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Haggling tips for visiting Marrakech souks

Haggling is an art. Here are six tips to ensure successful negotiations in Marrakech:

Beware the mint tea: Tempting though the shopkeeper's mint tea may be, accept his offer at your peril (unless you're with a guide). Once seated inside with the door shut, you may find it difficult to leave after your tea is finished — at least until you've bought something.

A guide may be your best bargain: There's no better way to learn how to haggle than with a local guide, who will deflect unwanted attention, take you to less touristy parts of the medina and may be able to advise you on prices. You also can take a souk tour from a reputable company, but remember that you may be steered to shops that offer that company a kickback.

Have a poker face? Wear it: Though you may feel bad about responding coldly to a shopkeeper's greeting, anything more than a polite reply may make him think you're easy pickings. Stay cool, which may make him more likely to back off while you choose.

Set a mental price beforehand: Settle on a mental price before you begin haggling, then don't budge. The local sellers are experienced businessmen and will put plenty of pressure on you. Be prepared to walk away unless they agree to your figure.

Be firm but not rude: If you're not interested in a product or someone's offer of help, say no, be firm and don't hesitate. Don't be rude, but softness can be construed as weakness, in which case you might find it hard to shake the salesman.

Avoid buyer's remorse: After the transaction is complete, don't think about whether you've paid too much. The transaction is over and done. If the seller has agreed to your mental price, everyone's a winner. Relax and enjoy.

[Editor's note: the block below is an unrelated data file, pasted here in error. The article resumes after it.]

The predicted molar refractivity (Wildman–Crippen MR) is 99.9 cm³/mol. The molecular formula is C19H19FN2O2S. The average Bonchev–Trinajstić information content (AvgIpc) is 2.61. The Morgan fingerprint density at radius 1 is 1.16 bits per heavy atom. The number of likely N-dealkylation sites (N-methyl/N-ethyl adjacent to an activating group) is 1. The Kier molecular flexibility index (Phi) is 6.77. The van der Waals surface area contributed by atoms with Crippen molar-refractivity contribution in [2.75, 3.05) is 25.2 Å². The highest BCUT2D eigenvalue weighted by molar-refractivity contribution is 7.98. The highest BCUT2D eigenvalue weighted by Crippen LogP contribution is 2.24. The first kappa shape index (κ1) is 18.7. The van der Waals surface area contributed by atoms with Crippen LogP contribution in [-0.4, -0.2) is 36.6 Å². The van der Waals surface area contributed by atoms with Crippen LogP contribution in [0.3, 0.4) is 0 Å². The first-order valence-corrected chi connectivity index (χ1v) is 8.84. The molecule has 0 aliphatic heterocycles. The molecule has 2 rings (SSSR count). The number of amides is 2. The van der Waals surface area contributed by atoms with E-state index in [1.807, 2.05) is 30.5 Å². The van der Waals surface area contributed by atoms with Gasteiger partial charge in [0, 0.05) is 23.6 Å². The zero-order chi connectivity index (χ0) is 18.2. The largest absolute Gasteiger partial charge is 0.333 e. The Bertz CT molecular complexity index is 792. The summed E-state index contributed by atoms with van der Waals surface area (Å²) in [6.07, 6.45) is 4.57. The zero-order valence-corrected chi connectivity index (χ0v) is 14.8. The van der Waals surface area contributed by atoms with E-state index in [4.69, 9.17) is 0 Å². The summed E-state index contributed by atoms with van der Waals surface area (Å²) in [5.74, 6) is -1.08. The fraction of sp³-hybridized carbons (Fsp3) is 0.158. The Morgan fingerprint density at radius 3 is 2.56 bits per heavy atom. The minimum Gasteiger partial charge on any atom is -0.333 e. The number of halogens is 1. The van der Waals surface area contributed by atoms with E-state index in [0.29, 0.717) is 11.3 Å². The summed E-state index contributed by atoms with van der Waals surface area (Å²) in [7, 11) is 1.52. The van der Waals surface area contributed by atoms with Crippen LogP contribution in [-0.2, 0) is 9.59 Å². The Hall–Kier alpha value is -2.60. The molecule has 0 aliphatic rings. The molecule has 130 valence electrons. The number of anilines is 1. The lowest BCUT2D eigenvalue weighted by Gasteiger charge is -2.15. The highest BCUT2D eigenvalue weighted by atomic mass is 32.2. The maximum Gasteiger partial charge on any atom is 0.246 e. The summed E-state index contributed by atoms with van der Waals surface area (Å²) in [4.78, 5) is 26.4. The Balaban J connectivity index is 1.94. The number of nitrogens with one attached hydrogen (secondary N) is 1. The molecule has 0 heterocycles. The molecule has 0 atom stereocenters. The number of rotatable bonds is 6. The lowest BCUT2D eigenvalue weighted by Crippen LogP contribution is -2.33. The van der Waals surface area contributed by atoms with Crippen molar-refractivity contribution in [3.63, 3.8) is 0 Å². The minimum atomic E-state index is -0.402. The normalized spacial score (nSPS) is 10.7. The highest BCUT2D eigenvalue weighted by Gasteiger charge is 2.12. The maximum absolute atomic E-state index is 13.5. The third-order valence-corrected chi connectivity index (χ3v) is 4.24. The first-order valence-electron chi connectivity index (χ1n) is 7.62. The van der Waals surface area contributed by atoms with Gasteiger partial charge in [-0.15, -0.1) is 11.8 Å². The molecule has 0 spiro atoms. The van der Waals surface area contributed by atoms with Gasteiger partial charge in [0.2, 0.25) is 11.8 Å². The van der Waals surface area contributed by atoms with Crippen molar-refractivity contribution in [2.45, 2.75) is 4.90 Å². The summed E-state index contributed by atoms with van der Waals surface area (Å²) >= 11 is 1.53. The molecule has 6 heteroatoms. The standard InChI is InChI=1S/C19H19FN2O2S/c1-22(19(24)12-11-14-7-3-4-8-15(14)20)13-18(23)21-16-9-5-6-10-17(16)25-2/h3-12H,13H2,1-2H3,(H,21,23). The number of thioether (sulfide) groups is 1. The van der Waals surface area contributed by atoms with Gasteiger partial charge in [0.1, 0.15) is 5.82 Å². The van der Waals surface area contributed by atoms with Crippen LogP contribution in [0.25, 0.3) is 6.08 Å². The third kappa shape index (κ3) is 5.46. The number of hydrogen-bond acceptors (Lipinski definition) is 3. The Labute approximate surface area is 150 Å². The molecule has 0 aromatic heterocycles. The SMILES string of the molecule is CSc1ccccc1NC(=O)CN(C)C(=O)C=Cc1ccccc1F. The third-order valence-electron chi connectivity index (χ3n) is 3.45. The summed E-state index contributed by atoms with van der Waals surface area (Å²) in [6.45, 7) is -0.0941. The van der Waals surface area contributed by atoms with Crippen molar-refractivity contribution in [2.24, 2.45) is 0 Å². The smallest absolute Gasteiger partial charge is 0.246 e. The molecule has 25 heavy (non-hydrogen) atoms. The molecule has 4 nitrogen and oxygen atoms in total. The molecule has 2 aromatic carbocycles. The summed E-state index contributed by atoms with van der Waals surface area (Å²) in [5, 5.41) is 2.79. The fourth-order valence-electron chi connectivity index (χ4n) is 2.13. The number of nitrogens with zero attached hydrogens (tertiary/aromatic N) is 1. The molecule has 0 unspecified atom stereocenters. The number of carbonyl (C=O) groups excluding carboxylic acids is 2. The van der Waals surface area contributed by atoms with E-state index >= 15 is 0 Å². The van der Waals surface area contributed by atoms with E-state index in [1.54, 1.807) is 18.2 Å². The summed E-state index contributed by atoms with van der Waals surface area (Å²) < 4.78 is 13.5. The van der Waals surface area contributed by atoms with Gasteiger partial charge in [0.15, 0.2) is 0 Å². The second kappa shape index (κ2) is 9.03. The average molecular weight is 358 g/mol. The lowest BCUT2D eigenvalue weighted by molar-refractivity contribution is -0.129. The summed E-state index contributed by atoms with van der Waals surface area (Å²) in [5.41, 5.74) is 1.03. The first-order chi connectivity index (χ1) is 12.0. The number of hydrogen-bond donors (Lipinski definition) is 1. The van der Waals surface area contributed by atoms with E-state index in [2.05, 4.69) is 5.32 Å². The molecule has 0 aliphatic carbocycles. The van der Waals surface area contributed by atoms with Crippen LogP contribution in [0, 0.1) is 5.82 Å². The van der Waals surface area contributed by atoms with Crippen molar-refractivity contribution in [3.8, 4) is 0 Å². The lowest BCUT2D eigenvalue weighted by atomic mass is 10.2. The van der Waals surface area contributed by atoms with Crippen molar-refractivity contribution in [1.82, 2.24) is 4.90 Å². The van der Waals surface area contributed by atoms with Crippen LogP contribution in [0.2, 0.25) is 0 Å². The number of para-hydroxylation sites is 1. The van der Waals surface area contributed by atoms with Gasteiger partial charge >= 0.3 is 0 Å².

If you go


From LAX, British, KLM, Lufthansa, American, Tahiti Nui, Air France, Virgin America and United offer connecting service (change of planes) to Marrakech. Restricted round-trip fares from $880 to $1,524, including taxes and fees.


To call the numbers below from the U.S., dial 011 (the international dialing code), 212 (country code for Morocco) and the local number.


Riad Joya, Hay Mouassine, 26-27 Derb el Hammam; 524-391624, http://www.riadjoya.com. For a truly boutique experience, stay in this beautiful seven-suite riad, a tranquil retreat in the heart of the city. Rooms start at $200.

La Mamounia, Avenue Bab Jdid, Marrakech; 524-388600, http://www.mamounia.com. A palace of indulgence, and for many years the most luxurious and fashionable place to stay in Marrakech. Nearly a century old, its lush gardens and Moorish rooms have been graced by Winston Churchill and many famous people. Rooms start at about $500.

Hostel Riad Marrakech Rouge, Riad Rue Zitoun el Jdid, Marrakech; 670-760149, http://www.marrakechrouge.com. This friendly hostel in the heart of the ancient medina is ideal for hip twenty- and thirtysomethings on a budget. Relax among plush cushions in the main courtyard and share mint tea with other guests. Doubles start at less than $35.


Chez Chegrouni, 46 Djemaa el-Fna, Marrakech. Chez Chegrouni is set back from the action of Djemaa el-Fna, allowing visitors to enjoy the bustle at a distance. The food is superb.

Le Tobsil, 22 Derb Abdellah Ben Hessaien, Marrakech; 524-444052. Perhaps the finest dining in Marrakech, where traditional Moroccan cuisine is masterfully prepared and served in a candlelight setting fit for a prince.

Toubkal, 48 Place Djemaa el-Fna, Marrakech. It's one of the least expensive restaurants on Djemaa el-Fna, but its potent tagines are as good as any in the city.


Visit Morocco, Place Abdel Moumen Ben Ali, Gueliz, Marrakech; 524-436179, http://www.visitmorocco.com

Main story: Marrakech souks entice, but be prepared to haggle 

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